CHAPMAN: The highest priority in Ukraine: Avoid nuclear war

Ever since Russian tanks and troops poured into Ukraine, there has been a clamor for the Biden administration to do more on the military front — establish a no-fly zone, provide fighter jets to Ukraine and even prepare to send U.S. troops into battle. The reports of Russian atrocities will increase the pressure for stronger action. But the case against U.S. escalation remains exactly as it was: irrefutable.

Ukrainian President Volodymyr Zelenskyy portrays NATO’s caution as a monumental disgrace. Rebuking the German parliament in March, he invoked the Holocaust: “Every year politicians say ‘never again.’ Now I see that these words are worthless.”

What is surprising is that even in the face of gruesome images and heartbreaking stories, Biden has rejected deeper involvement. He and most Washington policymakers understand that the only thing worse than the wanton savagery unleashed by Vladimir Putin would be the catastrophic effects of a nuclear attack. Making sure that doesn’t happen is, and should be, Biden’s highest priority.

It’s easy to say the U.S. and its allies should have stopped Adolf Hitler when he first engaged in aggression. But Hitler didn’t have doomsday weapons. Putin does. As military strategist Bernard Brodie wrote in 1946, the year after the U.S. used two atomic bombs against Japan: “Thus far the chief purpose of our military establishment has been to win wars. From now on its chief purpose must be to avert them.”

In the decades after World War II, the United States and the Soviet Union became the worst of enemies — scheming and striving against each other in every corner of the globe. Both maintained enormous military forces. Both fought wars beyond their borders. But their relentless competition had clearly defined limits.

“At no point during the long history of the Cold War have Soviet and American military forces engaged each other directly in sustained hostilities,” wrote historian John Lewis Gaddis in 1986. Why not? Because neither was willing to take the risk that a conventional conflict would end in Armageddon. Leaders embark on wars because they think they can win. But there can be no winner in a nuclear war.

The Soviet Union is gone. But the regime that replaced it has reminded everyone what it can do. At the outset of the invasion, Putin warned that any country trying to stop him would incur “consequences such as they have never seen in their history.” Later, he said he had put Russia’s nuclear forces on alert.

What’s not clear is where his red line is located. During the Cold War, the Soviets provided arms and other aid to the North Koreans and the North Vietnamese during our wars against them. We did the same for the Afghans during the Russian occupation. Our assistance to Ukraine so far falls within the established rules of the road.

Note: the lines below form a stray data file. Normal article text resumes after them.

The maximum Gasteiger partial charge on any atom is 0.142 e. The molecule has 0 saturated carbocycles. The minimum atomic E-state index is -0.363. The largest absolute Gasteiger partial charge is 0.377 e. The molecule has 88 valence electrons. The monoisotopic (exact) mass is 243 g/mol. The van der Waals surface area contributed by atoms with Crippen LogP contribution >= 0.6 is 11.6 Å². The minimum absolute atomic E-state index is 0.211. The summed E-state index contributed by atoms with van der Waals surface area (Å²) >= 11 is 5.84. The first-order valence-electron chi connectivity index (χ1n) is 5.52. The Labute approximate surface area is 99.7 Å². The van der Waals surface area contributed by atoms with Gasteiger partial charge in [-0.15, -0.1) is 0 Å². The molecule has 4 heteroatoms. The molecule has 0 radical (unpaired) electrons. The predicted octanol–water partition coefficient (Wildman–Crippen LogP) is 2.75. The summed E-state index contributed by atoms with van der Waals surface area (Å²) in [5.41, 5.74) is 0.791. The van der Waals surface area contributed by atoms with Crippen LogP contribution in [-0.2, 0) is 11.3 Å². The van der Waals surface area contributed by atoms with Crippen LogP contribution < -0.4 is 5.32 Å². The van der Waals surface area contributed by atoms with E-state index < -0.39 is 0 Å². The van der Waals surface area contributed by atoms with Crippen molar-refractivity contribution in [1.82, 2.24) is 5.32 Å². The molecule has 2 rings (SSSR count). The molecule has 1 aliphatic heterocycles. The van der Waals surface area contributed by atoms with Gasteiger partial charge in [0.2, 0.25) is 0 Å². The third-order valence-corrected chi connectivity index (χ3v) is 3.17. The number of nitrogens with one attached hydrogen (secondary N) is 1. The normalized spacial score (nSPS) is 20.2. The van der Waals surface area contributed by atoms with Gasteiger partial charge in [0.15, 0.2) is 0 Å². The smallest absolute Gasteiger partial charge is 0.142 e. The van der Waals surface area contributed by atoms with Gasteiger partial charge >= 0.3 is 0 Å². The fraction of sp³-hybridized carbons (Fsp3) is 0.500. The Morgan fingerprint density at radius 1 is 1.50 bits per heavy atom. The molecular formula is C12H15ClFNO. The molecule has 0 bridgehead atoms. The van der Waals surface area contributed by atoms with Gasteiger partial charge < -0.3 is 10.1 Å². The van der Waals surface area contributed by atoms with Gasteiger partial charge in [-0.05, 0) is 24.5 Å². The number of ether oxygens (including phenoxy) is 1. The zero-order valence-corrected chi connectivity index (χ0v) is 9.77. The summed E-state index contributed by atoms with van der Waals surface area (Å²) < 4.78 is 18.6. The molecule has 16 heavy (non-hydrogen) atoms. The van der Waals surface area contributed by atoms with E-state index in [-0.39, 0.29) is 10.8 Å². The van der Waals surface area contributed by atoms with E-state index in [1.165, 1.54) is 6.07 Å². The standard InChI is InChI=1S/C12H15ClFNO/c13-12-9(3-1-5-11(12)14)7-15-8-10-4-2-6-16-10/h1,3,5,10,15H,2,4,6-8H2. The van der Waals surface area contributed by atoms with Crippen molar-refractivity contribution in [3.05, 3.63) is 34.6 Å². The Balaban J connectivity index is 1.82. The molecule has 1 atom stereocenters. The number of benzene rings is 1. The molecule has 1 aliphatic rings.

But setting up a no-fly zone would not, because U.S. warplanes would be shooting down Russian ones. Sending jet fighters to Zelenskyy would fall into a gray area — but carries the danger of pushing Putin too far.

Maybe he’s bluffing about using nukes. But maybe he’s not. The consequences of believing him and being wrong would be horrendous. But the consequences of not believing him and being wrong would be cataclysmic.

The carnage wrought by Russia in Ukraine may seem so awful that failing to do whatever is necessary to stop it amounts to a moral outrage. But the lesson of the post-World War II era is that unbearable moral outrages must sometimes be borne.

During the Cold War, the Communist rulers of the Soviet Union held half of Europe in bondage, crushing democratic movements wherever they emerged. They abused their own people, sending some 14 million to forced labor camps. The West had to accept these unconscionable barbarities rather than try to undo them and risk annihilation.

The real urgency here is finding a way to end the war through a negotiated settlement. That inevitably will mean the world will have to ratify some illegitimate Russian gains. But there’s no good alternative. In the realm of foreign policy, the choice is often between a terrible option and a worse one.

The images of civilians who were murdered by Russian troops and left in the streets or buried in mass graves are painful to contemplate. But before we escalate in response, we should take a long look at another set of images: from Hiroshima and Nagasaki.